So, how can signage and environmental graphics better support the needs of neurodiverse people?

As a starting point, be sure to design signage in accordance with ADA guidelines, which provide rules for letter height, raised characters, braille, and more. The Society for Experiential Graphic Design (SEGD) has put together this helpful PDF (Signage Requirements in the 2010 Standards for Accessible Design) that can be used to reference ADA guidelines for signage.

However, ADA signage requirements primarily address physical impairments like blindness and don’t offer guidance for conditions like ADHD or dyslexia. Additionally, ADA signage laws only provide baseline requirements for certain sign types and messaging, such as restrooms or fire evacuation routes. Furthermore, even with ADA requirements in place, signage is often hidden, has poor visual contrast, or unclear messaging. This only makes things more stressful for neurodiverse people. Just last week, a colleague was asked by their client if they could make their own room signage because they were worried about the cost associated with raised braille characters. We must stress to our clients the importance and impact that inclusive signage has on the experiences, especially of those who may need extra support finding their destination.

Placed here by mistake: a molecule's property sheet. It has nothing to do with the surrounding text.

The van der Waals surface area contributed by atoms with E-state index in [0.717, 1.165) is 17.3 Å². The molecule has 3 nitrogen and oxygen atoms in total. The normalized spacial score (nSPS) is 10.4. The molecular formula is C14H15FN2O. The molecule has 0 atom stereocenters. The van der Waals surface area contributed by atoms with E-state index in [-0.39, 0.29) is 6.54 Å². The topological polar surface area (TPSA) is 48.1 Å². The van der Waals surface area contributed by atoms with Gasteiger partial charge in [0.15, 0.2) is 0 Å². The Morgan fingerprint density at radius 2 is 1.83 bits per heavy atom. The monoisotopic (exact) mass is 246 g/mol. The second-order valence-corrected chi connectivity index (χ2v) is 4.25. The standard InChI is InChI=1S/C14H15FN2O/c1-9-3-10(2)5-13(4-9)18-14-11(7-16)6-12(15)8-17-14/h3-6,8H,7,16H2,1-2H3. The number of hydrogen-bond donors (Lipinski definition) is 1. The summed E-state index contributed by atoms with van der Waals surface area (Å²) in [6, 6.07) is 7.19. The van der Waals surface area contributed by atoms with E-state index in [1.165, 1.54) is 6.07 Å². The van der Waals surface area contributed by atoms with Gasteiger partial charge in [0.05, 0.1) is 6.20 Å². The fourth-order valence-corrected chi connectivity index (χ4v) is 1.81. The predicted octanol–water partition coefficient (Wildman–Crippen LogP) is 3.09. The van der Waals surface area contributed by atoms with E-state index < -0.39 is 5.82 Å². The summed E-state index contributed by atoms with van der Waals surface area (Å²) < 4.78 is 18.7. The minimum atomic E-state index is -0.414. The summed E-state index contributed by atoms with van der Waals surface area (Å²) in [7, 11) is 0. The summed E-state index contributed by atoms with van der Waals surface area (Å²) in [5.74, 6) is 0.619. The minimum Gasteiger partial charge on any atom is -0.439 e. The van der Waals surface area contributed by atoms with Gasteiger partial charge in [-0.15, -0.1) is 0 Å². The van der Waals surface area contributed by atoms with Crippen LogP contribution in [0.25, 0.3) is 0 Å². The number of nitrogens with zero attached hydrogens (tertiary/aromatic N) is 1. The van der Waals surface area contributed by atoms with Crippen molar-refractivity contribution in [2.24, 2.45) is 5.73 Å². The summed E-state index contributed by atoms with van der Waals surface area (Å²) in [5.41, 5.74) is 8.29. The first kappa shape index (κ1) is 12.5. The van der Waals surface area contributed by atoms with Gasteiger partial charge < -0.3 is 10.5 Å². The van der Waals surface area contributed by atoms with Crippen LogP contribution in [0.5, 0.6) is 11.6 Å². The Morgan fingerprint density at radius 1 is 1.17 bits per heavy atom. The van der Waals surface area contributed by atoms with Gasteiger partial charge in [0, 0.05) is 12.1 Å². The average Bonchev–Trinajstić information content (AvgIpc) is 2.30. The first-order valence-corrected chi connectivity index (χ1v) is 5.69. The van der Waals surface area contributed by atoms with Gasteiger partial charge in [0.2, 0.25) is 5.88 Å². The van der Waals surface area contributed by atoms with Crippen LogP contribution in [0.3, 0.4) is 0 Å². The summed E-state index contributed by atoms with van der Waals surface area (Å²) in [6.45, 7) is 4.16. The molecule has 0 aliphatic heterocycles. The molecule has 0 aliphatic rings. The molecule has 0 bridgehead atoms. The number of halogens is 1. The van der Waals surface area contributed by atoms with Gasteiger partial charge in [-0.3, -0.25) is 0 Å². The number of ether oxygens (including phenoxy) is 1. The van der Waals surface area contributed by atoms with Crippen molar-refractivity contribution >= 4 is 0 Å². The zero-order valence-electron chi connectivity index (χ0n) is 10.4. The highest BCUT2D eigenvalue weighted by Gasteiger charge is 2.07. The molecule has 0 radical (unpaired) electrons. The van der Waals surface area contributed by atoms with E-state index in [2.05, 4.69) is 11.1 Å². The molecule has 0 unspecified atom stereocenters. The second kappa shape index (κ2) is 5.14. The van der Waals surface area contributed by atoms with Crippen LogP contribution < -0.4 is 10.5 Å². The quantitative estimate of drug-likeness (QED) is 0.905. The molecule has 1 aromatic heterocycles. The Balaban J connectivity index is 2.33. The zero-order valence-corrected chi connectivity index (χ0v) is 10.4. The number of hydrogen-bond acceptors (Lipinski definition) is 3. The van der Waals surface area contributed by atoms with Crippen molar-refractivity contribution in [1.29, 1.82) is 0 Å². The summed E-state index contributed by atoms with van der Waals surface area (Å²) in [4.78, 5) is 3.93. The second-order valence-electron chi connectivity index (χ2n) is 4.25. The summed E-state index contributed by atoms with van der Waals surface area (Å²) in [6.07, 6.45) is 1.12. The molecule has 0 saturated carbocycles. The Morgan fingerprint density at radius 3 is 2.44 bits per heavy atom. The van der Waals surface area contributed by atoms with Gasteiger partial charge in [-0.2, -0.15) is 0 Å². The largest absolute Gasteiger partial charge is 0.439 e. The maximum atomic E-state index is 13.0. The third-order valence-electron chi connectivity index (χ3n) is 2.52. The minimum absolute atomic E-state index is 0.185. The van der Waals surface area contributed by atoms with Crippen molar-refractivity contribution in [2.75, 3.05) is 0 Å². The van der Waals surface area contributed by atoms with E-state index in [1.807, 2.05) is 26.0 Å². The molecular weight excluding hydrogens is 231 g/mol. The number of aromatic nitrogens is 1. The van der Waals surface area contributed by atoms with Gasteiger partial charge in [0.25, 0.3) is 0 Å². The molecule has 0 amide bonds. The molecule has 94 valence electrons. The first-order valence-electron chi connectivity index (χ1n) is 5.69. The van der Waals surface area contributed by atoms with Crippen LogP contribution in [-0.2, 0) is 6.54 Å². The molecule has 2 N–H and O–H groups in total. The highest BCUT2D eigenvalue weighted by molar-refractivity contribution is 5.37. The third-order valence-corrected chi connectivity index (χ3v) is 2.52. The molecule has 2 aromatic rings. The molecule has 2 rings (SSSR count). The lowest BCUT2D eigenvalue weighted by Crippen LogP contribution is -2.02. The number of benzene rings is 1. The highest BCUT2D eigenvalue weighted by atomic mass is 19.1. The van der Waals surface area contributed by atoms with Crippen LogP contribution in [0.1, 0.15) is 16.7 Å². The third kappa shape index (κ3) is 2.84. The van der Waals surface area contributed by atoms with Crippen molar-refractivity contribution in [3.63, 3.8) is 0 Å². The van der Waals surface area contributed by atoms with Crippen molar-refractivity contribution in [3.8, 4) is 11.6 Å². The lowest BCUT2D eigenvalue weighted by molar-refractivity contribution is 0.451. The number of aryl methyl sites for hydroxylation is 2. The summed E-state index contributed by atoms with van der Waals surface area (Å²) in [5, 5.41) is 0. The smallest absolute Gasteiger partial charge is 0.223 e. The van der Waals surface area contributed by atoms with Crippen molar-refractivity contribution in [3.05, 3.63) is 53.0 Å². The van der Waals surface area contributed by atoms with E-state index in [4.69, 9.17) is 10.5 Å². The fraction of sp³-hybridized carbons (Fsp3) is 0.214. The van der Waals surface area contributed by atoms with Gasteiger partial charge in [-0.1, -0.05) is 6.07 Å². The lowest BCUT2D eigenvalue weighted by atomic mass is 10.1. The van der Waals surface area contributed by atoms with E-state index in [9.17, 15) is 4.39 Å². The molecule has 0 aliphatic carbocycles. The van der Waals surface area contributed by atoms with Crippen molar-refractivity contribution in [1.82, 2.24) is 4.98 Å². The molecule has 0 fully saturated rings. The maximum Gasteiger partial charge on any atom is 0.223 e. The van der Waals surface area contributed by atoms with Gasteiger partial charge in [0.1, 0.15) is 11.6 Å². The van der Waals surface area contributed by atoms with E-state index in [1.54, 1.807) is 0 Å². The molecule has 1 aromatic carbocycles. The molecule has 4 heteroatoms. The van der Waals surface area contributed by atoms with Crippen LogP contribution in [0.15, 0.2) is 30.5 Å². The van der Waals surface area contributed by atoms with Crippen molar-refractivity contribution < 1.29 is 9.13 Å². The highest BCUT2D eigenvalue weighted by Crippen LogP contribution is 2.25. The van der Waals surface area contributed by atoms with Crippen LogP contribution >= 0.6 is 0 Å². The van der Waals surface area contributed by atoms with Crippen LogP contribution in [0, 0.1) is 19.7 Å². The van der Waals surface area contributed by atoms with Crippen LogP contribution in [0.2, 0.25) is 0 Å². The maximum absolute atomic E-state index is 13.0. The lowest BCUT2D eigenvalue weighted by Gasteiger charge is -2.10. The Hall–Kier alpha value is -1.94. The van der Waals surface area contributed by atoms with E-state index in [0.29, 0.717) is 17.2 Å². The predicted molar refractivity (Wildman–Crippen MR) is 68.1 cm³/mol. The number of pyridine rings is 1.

When I think about accessible design, I often think of my mother—an occupational therapist with almost 20 years of experience. She says, “Including all people means going beyond ADA requirements. In my opinion, the ADA should be the minimum consideration. Please consider all human aspects of participation and access, not just ADA recommendations.”


Let’s look at a few fundamental design principles to keep in mind when designing inclusive signage and environmental graphics for your project.

Progressive Disclosure: Only include essential information to avoid overwhelming the reader. Focus solely on the next step, not multiple steps ahead.